New Zealand were far from perfect in their Rugby World Cup opener, but a six-minute spell of breathtaking brilliance showed why the two-time defending champions remain the team to beat.
While the All Blacks are understandably many people's favourites to prevail in Japan, it is fair to say their status as rugby's dominant nation has come under more questioning than usual in recent months.
South Africa won this year's Rugby Championship, in which Steve Hansen's men suffered a stunning 47-26 defeat to Australia - albeit one they avenged the following week with a 36-0 thumping of the Wallabies to retain the Bledisloe Cup.
The All Blacks have also been displaced by Ireland at the top of World Rugby's rankings and the likes of Wales and England have been tipped to mount strong challenges for glory over the coming weeks.
For 20 minutes on Saturday, any doubts over New Zealand's strength were heightened as South Africa started superbly in a blockbuster Pool B opener in Yokohama that could well serve as a dress rehearsal for the final at the same venue on November 2.
Throughout the first quarter, the Springboks dominated territorially, their ferocious line-speed causing no end of problems.
However, one misplaced pass from Faf de Klerk - with South Africa leading 3-0 - triggered a sudden shift in momentum as the All Blacks demonstrated a ruthless streak no other team can match.
The Boks initially got off lightly when De Klerk's wild pass from a ruck was pounced upon by Richie Mo'unga, who kicked ahead before being halted just short of the line. Makazole Mapimpi was penalised for not releasing the number 10, but the wing avoided a yellow card and the All Blacks merely picked up three points to level the score when a try had appeared highly likely.
New Zealand had found their mojo, though, and in a matter of minutes they took complete control with two stunning tries in quick succession.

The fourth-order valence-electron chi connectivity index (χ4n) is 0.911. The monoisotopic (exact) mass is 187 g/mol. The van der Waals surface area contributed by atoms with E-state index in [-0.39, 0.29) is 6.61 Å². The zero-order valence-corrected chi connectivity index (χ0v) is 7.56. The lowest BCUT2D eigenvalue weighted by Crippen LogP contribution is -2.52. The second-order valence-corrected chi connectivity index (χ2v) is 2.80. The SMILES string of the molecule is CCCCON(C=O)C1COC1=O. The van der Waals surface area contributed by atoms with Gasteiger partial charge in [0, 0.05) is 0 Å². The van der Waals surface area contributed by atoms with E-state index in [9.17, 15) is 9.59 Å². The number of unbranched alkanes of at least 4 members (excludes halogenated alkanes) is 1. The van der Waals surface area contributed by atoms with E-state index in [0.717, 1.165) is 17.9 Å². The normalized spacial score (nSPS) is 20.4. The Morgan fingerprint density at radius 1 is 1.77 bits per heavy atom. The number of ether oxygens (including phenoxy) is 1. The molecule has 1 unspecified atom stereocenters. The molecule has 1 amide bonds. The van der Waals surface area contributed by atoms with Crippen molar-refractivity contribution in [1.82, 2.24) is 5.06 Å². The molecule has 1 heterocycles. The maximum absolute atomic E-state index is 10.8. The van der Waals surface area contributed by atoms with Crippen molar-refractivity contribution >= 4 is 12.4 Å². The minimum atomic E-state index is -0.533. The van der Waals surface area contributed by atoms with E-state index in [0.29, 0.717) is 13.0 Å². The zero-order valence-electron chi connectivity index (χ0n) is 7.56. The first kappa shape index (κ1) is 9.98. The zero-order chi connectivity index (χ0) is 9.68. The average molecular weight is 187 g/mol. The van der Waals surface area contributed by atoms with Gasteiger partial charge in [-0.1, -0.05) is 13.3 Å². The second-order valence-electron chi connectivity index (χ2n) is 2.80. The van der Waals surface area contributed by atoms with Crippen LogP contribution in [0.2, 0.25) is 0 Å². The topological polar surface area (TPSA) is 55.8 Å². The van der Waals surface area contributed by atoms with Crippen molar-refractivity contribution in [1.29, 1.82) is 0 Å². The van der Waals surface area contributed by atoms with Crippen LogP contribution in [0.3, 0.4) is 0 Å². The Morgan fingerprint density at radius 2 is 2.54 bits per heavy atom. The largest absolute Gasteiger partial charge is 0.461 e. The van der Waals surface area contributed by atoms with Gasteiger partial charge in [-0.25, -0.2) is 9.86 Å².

Hansen's decision to start Beauden Barrett - widely viewed as the world's finest fly-half - at full-back in order to accommodate Mo'unga has prompted much debate, but the presence of two playmakers was certainly influential as the All Blacks hit top gear.
Mo'unga's cross-field kick to Sevu Reece started the move that led to the first try. Reece promptly skinned the out-of-position Mapimpi before working the ball through Aaron Smith to a galloping Ardie Savea. From the next phase, Barrett surged through a gap from second receiver and laid on a simple finish for George Bridge.
Barrett was also heavily involved in the passage of play that led up to the All Blacks' second score, which was finished by namesake Scott Barrett after Anton Lienert-Brown had dazzlingly weaved past five defenders.
Having been 3-0 down and on the rack, New Zealand were suddenly 14 points to the good and their opponents understandably appeared somewhat stunned for the remainder of the half.
To their credit, the Springboks did battle back gamely after the interval, but they had been left with too much to do.
It has been 12 years since the All Blacks last lost a World Cup fixture. Their magical six-minute blitz on Saturday suggests it will take something special to deny them another title.